The odds stack up against Glasgow babies. The city is home to some of the most deprived communities with the poorest health in Scotland. This is where the Starting Well project, launched this month, aims to make a difference - by offering support to about 1,800 young families over the next three years.
For Dionne Eaglesham, a mother of two living in the Gorbals, one of four areas covered by the scheme, the benefits lie in the staff it employs - lay health workers, members of the local community with child care experience.
'People will talk to their own folk - people from their own community - far more easily than to outsiders. They experience the same pressures and have a lot of the same problems. They know what you are talking about, ' she says.
Ms Eaglesham believes such people will be more willing to listen than many health professionals 'who just tell us what we need'.
The project, run under the auspices of the Glasgow Healthy City Partnership, is a three-year£3m Scottish Executive initiative which will pilot new ways of helping parents and their children, aged up to three years, in four of Glasgow's most deprived areas - Easterhouse (the East area) and the Gorbals, Govanhill and North Toryglen (the South area).
Twenty health visitors and 24 family support staff are being recruited to work with around 1,800 families in the deprived communities. Those covered by the scheme will get their own 'family health plans', geared to meet their personal needs.
Alice Mitchell, the health visitor co-ordinator for the South area, says: 'The main components of Starting Well are intensive support for families with a new baby and the provision of a strengthened network of community-based support services for children and their parents.
'The family support workers, for example, will be able to offer practical help, such as escorting an older child to school while mum looks after the new baby or doing some household chores while mum gets on with breastfeeding. They will also be backing up health visitor advice and helping parents put it into practice, such as, for example, making sure parents are brushing their children's teeth.
'None of us can tell others how to live their lives, but we can work with families and communities and help them develop better health. Recruiting family support workers who actually live in these communities is an innovative and important step towards doing that.'
Project manager Michael Killoran Ross, a former consultant clinical psychologist, says that local implementation groups will be set up in the two areas to provide strategic direction to the project. They will be given resources 'to use as they see fit'. There will also be money available to enhance local services, where necessary, he adds.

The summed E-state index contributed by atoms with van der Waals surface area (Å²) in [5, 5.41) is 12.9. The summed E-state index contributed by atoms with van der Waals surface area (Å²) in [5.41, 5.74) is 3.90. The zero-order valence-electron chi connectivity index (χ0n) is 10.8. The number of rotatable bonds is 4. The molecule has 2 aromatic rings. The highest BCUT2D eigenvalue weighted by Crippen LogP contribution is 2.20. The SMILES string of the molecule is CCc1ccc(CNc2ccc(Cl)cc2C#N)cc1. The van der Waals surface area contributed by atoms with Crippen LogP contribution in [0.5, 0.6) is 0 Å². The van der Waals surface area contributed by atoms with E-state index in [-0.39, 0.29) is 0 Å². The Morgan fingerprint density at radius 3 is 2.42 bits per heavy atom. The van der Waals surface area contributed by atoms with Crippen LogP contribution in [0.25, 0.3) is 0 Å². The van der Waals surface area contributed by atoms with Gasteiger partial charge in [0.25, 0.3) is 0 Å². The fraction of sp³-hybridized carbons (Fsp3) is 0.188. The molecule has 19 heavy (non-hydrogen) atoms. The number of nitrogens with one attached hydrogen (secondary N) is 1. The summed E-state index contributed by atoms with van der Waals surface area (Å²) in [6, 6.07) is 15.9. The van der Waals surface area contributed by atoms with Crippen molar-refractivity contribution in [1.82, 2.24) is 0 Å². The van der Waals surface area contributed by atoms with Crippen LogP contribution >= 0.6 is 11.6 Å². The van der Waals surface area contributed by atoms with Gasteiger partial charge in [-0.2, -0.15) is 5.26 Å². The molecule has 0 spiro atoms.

All families with a new baby will be offered the intervention. The project has estimated around 600 births per year across the four areas, for the next three years, giving a total of 1,800 families over the period. Dr Killoran Ross reckons each health visitor, supported by two family workers, will have a caseload of around 90 families, significantly smaller than current health visitor caseloads in the city. Although the level of support provided will be adapted, over time, to suit each family's needs, each family has been estimated to receive around 65 contacts over the three years. 'But this is a ballpark figure, ' he stresses.
'In some cases contact might be on a daily basis.'
William Timoney, chair of Glasgow city council's health forum, says that lessons learned from Starting Well in Glasgow will be able to be applied across the whole of Scotland.
'We often tell the Scottish Executive that if Scotland's health issues are to be tackled, the city of Glasgow is the frontline of the national struggle. This is our chance to prove it.'
The project is one of four national health demonstration sites across the country, outlined in the public health white paper Towards a Healthier Scotland in 1999. At the launch of the project, Scottish health minister Susan Deacon said the schemes were a core aim of the Executive's social justice agenda.
'Protecting and promoting children's health is one way in which we can help them to make the most of their lives and the opportunities available to them. This is social justice in action.'